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Austin-East High School, Central High School move to virtual learning amid rising COVID-19 cases

The two high schools will have online learning from Sept. 7 through Sept. 10 after the state gave Knox County Schools authorization to move to virtual learning.

KNOXVILLE, Tenn. — NOTE: A teacher who spoke with WBIR said they wanted to be anonymous out of fear of repercussions.

Knox County Schools announced Saturday that Austin-East Magnet High School and Central High School will move to online learning from Sept. 7 through Sept. 10.  

Unless otherwise notified, Austin-East and Central students will return to in-person learning on Monday, Sept. 13, according to KCS.

While the schools are in online learning, students should log in to their Chromebooks for synchronous class meetings that follow their daily schedule, KCS said.

All extracurricular and athletics activities at the schools are canceled for the week "per the Tennessee Department of Education," KCS said.  

Education leaders said they received authorization to move to virtual learning from the state, but emphasized that the entire district could not move to virtual. Instead, individual schools must move to virtual learning. The district must also document their need to move to virtual learning, detailing the impact of COVID-19 on schools.

They said they asked the state for authorization on Friday and did not receive a response from the Tennessee Department of Education until Saturday. The waiver is only valid for seven calendar days.

Both Austin-East High School and Central High School have had high levels of student and staff absences, officials said. They also said there were many unfilled substitute positions in the schools.

According to documents obtained from the state, 22 staff members from Austin-East were in quarantine or isolation with 21 of those positions unfilled. The district also reported an average of more than 160 students were absent in a week.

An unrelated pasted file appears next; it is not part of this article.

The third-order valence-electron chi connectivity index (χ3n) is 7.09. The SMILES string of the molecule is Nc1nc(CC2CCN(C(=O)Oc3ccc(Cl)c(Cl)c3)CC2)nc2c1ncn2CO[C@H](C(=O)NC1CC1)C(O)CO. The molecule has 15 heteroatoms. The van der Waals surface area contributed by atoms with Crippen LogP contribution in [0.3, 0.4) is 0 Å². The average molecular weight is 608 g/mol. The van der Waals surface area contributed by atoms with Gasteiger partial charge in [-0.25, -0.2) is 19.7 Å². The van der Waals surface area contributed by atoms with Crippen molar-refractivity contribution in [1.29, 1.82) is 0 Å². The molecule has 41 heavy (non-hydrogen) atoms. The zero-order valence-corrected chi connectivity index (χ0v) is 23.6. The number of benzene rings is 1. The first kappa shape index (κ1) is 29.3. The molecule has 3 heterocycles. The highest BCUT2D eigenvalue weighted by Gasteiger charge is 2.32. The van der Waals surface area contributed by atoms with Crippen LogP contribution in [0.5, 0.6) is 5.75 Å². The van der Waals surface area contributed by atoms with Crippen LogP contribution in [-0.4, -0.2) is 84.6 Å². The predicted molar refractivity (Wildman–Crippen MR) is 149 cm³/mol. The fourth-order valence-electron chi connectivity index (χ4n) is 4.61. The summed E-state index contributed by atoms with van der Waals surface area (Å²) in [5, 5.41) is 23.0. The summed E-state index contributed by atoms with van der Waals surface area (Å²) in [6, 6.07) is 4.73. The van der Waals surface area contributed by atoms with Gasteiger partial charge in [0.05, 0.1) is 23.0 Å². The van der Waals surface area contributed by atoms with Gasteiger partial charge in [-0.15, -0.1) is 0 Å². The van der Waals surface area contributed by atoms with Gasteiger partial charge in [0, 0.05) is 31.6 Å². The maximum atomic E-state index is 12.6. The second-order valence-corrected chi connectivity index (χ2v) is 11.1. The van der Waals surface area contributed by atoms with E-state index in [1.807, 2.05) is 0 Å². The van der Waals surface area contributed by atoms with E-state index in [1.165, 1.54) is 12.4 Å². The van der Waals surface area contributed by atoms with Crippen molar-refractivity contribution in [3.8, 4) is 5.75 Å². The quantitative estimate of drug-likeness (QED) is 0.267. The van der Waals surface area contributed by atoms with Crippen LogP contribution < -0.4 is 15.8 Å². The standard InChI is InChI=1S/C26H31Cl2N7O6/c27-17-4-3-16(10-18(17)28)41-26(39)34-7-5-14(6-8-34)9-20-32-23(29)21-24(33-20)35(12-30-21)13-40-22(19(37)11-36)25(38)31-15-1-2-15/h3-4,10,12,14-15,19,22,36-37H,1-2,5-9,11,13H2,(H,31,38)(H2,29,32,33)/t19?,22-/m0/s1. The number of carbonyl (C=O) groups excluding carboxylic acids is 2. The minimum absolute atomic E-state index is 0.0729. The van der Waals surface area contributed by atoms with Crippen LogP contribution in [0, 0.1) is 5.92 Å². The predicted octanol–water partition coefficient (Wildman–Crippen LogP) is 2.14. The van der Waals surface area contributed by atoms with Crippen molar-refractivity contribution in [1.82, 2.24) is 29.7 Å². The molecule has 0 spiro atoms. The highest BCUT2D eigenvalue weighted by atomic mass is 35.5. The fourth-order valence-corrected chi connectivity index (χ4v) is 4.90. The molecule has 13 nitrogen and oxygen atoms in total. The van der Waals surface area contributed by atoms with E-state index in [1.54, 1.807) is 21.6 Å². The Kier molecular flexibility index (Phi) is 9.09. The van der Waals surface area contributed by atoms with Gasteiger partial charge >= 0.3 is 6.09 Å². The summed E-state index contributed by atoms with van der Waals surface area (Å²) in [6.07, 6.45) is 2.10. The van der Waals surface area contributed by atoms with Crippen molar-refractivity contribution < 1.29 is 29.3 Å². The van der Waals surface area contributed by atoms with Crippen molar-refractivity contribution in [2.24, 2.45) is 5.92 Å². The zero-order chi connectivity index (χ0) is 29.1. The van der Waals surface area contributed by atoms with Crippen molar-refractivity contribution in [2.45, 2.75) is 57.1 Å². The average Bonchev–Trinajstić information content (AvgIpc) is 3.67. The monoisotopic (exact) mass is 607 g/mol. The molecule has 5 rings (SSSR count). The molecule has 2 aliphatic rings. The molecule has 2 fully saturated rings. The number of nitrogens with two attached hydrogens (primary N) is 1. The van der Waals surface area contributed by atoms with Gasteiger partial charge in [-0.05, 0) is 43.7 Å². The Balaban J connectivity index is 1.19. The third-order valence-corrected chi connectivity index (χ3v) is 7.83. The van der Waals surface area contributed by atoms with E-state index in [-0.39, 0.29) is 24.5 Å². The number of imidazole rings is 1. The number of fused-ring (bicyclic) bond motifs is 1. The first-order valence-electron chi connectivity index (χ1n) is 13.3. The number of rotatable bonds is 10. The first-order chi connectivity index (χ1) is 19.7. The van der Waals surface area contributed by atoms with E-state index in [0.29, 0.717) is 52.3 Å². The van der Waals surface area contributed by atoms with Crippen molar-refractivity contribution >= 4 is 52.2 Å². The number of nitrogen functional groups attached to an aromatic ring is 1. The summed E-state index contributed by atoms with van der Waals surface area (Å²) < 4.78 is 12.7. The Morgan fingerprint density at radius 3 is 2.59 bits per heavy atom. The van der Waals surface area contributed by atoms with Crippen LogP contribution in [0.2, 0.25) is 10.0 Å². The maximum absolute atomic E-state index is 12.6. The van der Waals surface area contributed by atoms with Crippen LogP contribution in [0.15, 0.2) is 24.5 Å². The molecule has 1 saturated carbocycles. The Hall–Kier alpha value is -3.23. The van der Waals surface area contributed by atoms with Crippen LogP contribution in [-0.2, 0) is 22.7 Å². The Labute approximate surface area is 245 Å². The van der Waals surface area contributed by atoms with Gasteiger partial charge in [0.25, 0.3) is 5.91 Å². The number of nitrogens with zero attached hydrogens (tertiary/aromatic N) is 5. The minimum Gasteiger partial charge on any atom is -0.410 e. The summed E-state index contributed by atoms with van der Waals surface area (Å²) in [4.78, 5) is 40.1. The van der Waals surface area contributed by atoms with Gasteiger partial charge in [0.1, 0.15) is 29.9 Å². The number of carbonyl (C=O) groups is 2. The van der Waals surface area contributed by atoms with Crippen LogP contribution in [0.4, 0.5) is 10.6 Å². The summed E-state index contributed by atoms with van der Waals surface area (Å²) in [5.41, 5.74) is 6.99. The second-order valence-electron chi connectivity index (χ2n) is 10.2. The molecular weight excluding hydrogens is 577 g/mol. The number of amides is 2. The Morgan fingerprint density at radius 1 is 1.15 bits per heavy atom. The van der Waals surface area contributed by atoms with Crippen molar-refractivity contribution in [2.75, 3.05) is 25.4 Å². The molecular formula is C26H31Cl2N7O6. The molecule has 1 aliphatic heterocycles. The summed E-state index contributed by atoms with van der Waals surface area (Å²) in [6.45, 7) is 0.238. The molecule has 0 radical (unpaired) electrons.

At Central, of the 31 staff members who were out, 26 of their positions were unfilled, according to the documents. KCS reported more than 300 students on average were absent in a week.

The documents showed teachers were covering classes on their planning periods, administrators were helping and many classes were combined in common spaces "to maintain some level of learning." Central Office staff also reportedly had been sent to help fill substitute positions at the schools.

The Department of Education recommended changes to the district's COVID-19 policies, citing the parent concerns it has received. 

It specifically recommended the following for all districts:

  • The same or enhanced mitigation strategies used last school year such as temperature checks, physical distancing, frequent handwashing, etc.
  • Seating charts in all settings, including classrooms, cafeteria/meals, bus routes, etc.
  • Proactively stocking non-perishable items for breakfasts/lunches to account for meal staff absences
  • Cohorting students to limit close contacts
  • The consideration of masking

One Central High teacher said it was frustrating to be notified at the same time as students and parents about the changes.

The teacher said they were told to enjoy the holiday weekend, visit family and take care of one another. Instead, teachers have to plan entirely different instructions for next week. Now, the teacher is asking for grace and support through this quick transition.

They said they are worried leaders in Knox County Schools are apathetic towards the wellbeing of teachers. Ultimately, they said, teachers are the ones who are working the closest with children and said it is expected they to make officials' plans happen.